Do New Sudanese Laws Regulate Digital Space or Limit Freedom of Expression?

Feature image via  Bora S. Kamel, Flickr, July 8, 2012: Censorship has gone beyond print publications to electronic publications.

The Sudan National Assembly passed the Law on Combating Cybercrimes of 2018, referred to as the “Cybercrimes Law,” on June 10, just days before the government approved a bill amending the Media and Publications Law.

An Ambiguous Cybercrimes Law

More than a month after the National Assembly passed the Cybercrimes Law, which was submitted by the Ministry of Telecommunications and is based on the 2007 Cybercrimes Act, SMEX was not able to find the full text of the law on the National Assembly’s website, but some of the details of the law were published in Sudanese newspapers and online publications.

The law states that online publishing on different platforms can fall under the category of “spreading fake news.” It also uses loose terms “which raised concerns especially among journalists as they restrict freedom of speech, press freedom, and online publishing,” Dr. Sami Abdelhalim Saeed, a specialist in legal reforms in Sudan, told SMEX.

Article 23 of the new Cybercrimes Law imposes sanctions such as “imprisonment for less than one year, flogging, or paying a fine” for “anyone who uses the internet, or any means of communications, information or applications to disseminate any news, rumor or report, knowing it’s fake, to cause public fear or panic, threaten public safety and offence the reputation of the State.

The Cybercrimes Law also includes articles that could be used to prevent citizens from criticizing issues involving foreigners. The law states that “anyone using the internet or any communications or information means, to incite hatred against foreigners, causing discrimination and hostility” will face a two year prison sentence.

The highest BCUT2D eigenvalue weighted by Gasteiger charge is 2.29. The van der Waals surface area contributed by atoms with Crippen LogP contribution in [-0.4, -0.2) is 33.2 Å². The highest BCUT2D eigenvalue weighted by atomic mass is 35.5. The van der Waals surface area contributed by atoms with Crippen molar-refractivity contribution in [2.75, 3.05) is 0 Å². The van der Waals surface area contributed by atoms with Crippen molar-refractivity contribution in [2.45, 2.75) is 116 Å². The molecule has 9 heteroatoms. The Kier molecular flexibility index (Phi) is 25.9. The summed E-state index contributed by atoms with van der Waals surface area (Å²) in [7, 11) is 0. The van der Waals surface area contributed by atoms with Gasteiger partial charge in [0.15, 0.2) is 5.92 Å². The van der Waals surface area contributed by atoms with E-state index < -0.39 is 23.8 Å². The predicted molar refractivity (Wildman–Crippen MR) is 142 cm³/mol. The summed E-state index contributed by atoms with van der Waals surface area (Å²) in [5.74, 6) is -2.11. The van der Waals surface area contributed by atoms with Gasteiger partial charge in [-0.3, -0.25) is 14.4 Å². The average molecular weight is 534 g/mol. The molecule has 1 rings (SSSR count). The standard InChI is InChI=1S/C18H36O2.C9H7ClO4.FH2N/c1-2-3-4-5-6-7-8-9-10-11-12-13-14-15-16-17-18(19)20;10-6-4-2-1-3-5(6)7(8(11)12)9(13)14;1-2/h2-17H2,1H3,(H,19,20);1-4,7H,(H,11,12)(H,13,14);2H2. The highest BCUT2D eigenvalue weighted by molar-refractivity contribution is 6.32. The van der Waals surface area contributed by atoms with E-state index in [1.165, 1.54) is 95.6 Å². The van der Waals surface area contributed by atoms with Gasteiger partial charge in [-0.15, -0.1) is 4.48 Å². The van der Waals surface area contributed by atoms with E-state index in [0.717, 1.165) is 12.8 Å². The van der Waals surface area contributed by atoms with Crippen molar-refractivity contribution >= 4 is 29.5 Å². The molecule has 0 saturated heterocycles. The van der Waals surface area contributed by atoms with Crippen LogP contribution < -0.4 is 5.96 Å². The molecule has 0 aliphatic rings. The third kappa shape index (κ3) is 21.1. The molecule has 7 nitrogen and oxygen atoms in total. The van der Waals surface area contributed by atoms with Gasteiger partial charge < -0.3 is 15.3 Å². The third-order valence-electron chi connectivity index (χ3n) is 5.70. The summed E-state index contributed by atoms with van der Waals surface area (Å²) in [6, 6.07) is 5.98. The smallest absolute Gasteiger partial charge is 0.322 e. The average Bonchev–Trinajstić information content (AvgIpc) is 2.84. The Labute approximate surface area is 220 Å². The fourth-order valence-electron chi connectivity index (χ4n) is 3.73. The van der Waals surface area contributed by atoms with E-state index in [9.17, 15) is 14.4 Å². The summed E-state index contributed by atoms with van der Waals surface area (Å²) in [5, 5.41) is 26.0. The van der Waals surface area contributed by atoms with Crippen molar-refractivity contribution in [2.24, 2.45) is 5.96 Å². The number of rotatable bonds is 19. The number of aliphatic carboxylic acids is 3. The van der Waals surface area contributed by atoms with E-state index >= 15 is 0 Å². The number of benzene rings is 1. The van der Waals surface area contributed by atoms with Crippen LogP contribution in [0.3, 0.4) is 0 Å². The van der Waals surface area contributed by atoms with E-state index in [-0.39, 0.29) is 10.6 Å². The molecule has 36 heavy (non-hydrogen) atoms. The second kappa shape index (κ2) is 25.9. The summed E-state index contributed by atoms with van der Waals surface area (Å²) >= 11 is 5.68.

Saeed believes that laws in Sudan are also redundant. For example, The Cybercrimes Law, according to Saeed, “repeats articles featured in the criminal law. Some of its article also address issues mentioned in the 1991 Criminal Code that relate to computers and the Internet.”

In addition, the second chapter of law passed by the General Assembly contains articles about networks  and account hacking and internet shutdowns, such as hacking sites, systems, networks and communication services, penetrating information systems from a public official, in addition to interrupting, intercepting, blocking, disrupting, and tapping services.

A law to regulate or control the press?

SMEX also could not find a full copy of the government-approved bill that amends the Media Law, but some of the major articles can be found in Sudanese newspapers and online publications.

The draft Media Law, approved by the government on June 21, created controversy before the General Assembly debated it.

The government says they want to regulate online publishing, but Saeed points out that the amendments to the Media Law aim to “impose restrictions on online journalism after the government tightened its control over traditional journalism.” He added that “social media plays a major role in criticizing government policies, and online platforms allow the journalists to publish articles banned by security services in newspapers.”

The new Media Law also repeats articles mentioned in other laws, such as the Media and Publication Law of 2009, the Cybercrime Act of 2007, the National Security Act of 2010, the Criminal Act of 1991, as well as the Access to Information Law of 2015.

Proposing such an online publishing law is “an attempt to limit the tangible impact of social media and online journalism, and to restrict the participation of citizens in expressing their opinions,” according to Saeed. “The new amendments do not distinguish between the conventional newspaper and online personal pages [and profiles]. They define online journalism as any offline or online wall or paper that has content for sharing purposes,” he added.

The Media Law amendments give authority to “Registration Committee,” Which oversees the registration of  journalists. Members of the press and independent journalists are required to register to this committee, which has the power to  prevent them from writing about any topic it sees as problematic. If it flags an issue as problematic, it can threaten to suspend the newspaper, and revoking the newspaper’s license without a specified period. Saeed sees the creation of the committee as the government’s attempt to exercise more online censorship.

These new cybercrimes and online publishing laws in Sudan are not the first of their kind in the Arab region. Several Arab countries have adopted laws and procedures that restrict freedom of expression, such as Egypt, Syria, Bahrain, Lebanon, Saudi Arabia and other countries.

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